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herask

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    Zagreb, Croatia

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  1. I'm sure some of you are aware of this, but since I couldn't find earlier topic on MSW i figured I'll drop this marvelous gem here. basically you can take a virtual tour onboard Titanic. it is beautifully modeled and there's a real feel of being present on the actual ship. those of you who haven't already be sure to check it out. I'm dropping a few screens and a video of the experience, and a link for download. it's free... ;)) https://www.titanichg.com/home
  2. I meant speed in knots. can't remember the exact number anymore, unfortunately...
  3. I've made some test for my Pegasus with water simulation, and wake behind the ship wasn't that much pronounced. can't remember the exact number right now, but I did some researching regarding sailing speed of the 6th rate sail ship and the number wasn't that high. I've entered the number into sim and... was mildly disappointed with the effect... oh well...
  4. Ed, that's the way I usually do it. I put a placeholder of required dimensions in the scene and then scale the plans in the background to fit the object. it's certainly not 100% precise but it is good enough. the thing is, when building ships you usually have exact dimensions stated for individual objects (Lees, Steel, NMM plans...), so use them when modeling, background plans are there more for reference than for CAD-precise-like modeling...
  5. please bear in mind those are just renders of the building process. the 3D model itself is not 100% finished yet, I'm still in the process of making sails. once that is finished I'll put the 3D model on sale on one (or several) of the online 3d marketplaces. but more on that in due time...
  6. take a look at this tutorial collection, there's bound to be something useful in there: https://stylizedstation.com/article/blender-tutorial-bible/ also very useful and good YouTube channel: https://www.youtube.com/user/Blenderfan93 I would suggest following any hard surface tutorial (cars, weapons, sci fi ships and stuff). while the subject isn't actual shipbuilding, what you learn there should be enough to tackle any ship. at least it was for me... ;D good luck!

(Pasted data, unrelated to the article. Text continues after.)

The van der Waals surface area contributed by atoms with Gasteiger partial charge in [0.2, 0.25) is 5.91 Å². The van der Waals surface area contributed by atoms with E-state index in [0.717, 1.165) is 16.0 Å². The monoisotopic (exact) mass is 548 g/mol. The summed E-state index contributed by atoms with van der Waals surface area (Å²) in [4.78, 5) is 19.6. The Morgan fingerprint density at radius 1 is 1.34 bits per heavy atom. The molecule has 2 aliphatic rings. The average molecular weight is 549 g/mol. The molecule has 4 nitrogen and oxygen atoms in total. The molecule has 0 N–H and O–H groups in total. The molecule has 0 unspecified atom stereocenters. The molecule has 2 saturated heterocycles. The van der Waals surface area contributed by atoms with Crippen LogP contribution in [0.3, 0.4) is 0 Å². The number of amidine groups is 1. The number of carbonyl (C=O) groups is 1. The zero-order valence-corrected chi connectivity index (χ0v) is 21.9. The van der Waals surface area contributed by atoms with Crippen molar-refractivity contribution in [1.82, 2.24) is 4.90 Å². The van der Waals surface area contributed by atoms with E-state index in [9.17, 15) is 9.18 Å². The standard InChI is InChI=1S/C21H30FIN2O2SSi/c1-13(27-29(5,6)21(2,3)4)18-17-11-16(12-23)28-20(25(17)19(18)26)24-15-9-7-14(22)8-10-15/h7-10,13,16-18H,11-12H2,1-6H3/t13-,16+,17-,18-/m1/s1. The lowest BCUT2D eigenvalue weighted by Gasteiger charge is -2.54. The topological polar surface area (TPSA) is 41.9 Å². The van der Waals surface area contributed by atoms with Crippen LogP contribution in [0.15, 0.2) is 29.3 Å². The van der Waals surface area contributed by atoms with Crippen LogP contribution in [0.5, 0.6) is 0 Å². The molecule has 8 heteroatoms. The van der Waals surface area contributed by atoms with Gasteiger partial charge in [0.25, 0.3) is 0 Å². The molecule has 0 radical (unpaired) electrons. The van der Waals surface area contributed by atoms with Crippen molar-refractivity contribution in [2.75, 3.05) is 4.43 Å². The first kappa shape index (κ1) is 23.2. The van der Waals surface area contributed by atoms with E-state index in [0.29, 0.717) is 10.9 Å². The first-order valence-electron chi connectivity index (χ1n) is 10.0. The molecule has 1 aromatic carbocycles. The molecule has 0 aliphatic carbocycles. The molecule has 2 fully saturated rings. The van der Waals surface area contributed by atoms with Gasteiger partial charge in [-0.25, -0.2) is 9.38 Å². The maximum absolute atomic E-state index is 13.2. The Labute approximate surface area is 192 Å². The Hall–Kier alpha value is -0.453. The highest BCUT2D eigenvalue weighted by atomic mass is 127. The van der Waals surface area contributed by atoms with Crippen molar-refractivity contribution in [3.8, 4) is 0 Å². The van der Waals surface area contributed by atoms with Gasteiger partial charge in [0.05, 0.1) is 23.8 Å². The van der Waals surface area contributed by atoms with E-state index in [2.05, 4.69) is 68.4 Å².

7. here's one result using search in YouTube. there are tons of tutorials available, just use keywords for blender and the topic you require. I.e. "blender working with materials".
  8. Phil, take a look at this thread: there you can find the answers about software and progress. the renders are in .PNG format and any image viewer program will read them just fine. even the default one in Windows 🤣.
  9. excellent work! viewing this on my phone I thought that were reference photos...
  10. Google search came up with this. https://knowledge.autodesk.com/support/inventor/learn-explore/caas/sfdcarticles/sfdcarticles/How-to-export-Inventor-assembly-files-and-open-them-in-Fusion-360.html apparently it will import as a solid body, without sketches...
  11. also bear in mind that people were a tad shorter back then, and ships were usually cramped and lower decks had low ceilings. for movie making the crew needed to make everything larger for actors and equipment to fit in and record nice shots without feeling of being stuffed in a tin can like sardines. that's movie's visual language, I'm afraid. otherwise they wouldn't look so nice and cool and... my point, don't expect extreme accuracy from movie props... good luck! Denis
  12. Dan, another incredible build you have here. can't believe I didn't check shore leave section sooner. and, as Druxey said, very beautiful model of an extremely ugly (yet impressive) bird. well done! Denis
  13. amazing! someone needs to invent more superlatives. the ones we already have are certainly not enough. in any language!
  14. great work! now do her justice and take 157 photos from all possible angles for us to enjoy as well. 😁
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